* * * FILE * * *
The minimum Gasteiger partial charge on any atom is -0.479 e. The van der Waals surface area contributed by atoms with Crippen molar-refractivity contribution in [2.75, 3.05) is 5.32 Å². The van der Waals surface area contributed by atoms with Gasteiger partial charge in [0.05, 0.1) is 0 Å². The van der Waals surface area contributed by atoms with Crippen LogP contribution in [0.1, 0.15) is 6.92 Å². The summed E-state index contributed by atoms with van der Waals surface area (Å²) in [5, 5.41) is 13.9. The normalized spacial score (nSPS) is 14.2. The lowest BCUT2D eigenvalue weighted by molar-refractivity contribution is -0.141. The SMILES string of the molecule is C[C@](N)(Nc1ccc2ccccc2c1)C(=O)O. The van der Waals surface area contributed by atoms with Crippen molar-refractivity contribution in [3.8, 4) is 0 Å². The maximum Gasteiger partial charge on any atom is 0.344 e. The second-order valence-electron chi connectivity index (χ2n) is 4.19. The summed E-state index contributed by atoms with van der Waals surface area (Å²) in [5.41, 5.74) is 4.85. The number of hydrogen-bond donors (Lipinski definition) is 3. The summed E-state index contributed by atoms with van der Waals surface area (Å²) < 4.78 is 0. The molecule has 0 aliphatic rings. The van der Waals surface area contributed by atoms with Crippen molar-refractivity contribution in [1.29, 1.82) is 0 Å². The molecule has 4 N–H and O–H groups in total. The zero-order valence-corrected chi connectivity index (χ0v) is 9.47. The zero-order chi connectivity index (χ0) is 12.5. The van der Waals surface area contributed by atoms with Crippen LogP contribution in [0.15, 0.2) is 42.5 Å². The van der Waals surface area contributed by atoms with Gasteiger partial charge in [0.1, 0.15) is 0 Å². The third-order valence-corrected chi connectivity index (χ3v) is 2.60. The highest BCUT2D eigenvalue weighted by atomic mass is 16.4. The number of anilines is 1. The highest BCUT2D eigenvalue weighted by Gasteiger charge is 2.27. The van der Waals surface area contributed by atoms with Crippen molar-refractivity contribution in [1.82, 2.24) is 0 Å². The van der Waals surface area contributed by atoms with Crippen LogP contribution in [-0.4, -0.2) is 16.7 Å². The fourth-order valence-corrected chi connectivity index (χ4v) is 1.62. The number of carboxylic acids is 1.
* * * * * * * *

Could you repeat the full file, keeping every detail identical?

The minimum Gasteiger partial charge on any atom is -0.479 e. The van der Waals surface area contributed by atoms with Crippen molar-refractivity contribution in [2.75, 3.05) is 5.32 Å². The van der Waals surface area contributed by atoms with Gasteiger partial charge in [0.05, 0.1) is 0 Å². The van der Waals surface area contributed by atoms with Crippen LogP contribution in [0.1, 0.15) is 6.92 Å². The summed E-state index contributed by atoms with van der Waals surface area (Å²) in [5, 5.41) is 13.9. The normalized spacial score (nSPS) is 14.2. The lowest BCUT2D eigenvalue weighted by molar-refractivity contribution is -0.141. The SMILES string of the molecule is C[C@](N)(Nc1ccc2ccccc2c1)C(=O)O. The van der Waals surface area contributed by atoms with Crippen molar-refractivity contribution in [3.8, 4) is 0 Å². The maximum Gasteiger partial charge on any atom is 0.344 e. The second-order valence-electron chi connectivity index (χ2n) is 4.19. The summed E-state index contributed by atoms with van der Waals surface area (Å²) in [5.41, 5.74) is 4.85. The number of hydrogen-bond donors (Lipinski definition) is 3. The summed E-state index contributed by atoms with van der Waals surface area (Å²) < 4.78 is 0. The molecule has 0 aliphatic rings. The van der Waals surface area contributed by atoms with Crippen molar-refractivity contribution in [1.29, 1.82) is 0 Å². The molecule has 4 N–H and O–H groups in total. The zero-order valence-corrected chi connectivity index (χ0v) is 9.47. The zero-order chi connectivity index (χ0) is 12.5. The van der Waals surface area contributed by atoms with Crippen LogP contribution in [0.15, 0.2) is 42.5 Å². The van der Waals surface area contributed by atoms with Gasteiger partial charge in [0.1, 0.15) is 0 Å². The third-order valence-corrected chi connectivity index (χ3v) is 2.60. The highest BCUT2D eigenvalue weighted by atomic mass is 16.4. The number of anilines is 1. The highest BCUT2D eigenvalue weighted by Gasteiger charge is 2.27. The van der Waals surface area contributed by atoms with Crippen molar-refractivity contribution in [1.82, 2.24) is 0 Å². The van der Waals surface area contributed by atoms with Crippen LogP contribution in [-0.4, -0.2) is 16.7 Å². The fourth-order valence-corrected chi connectivity index (χ4v) is 1.62. The number of carboxylic acids is 1.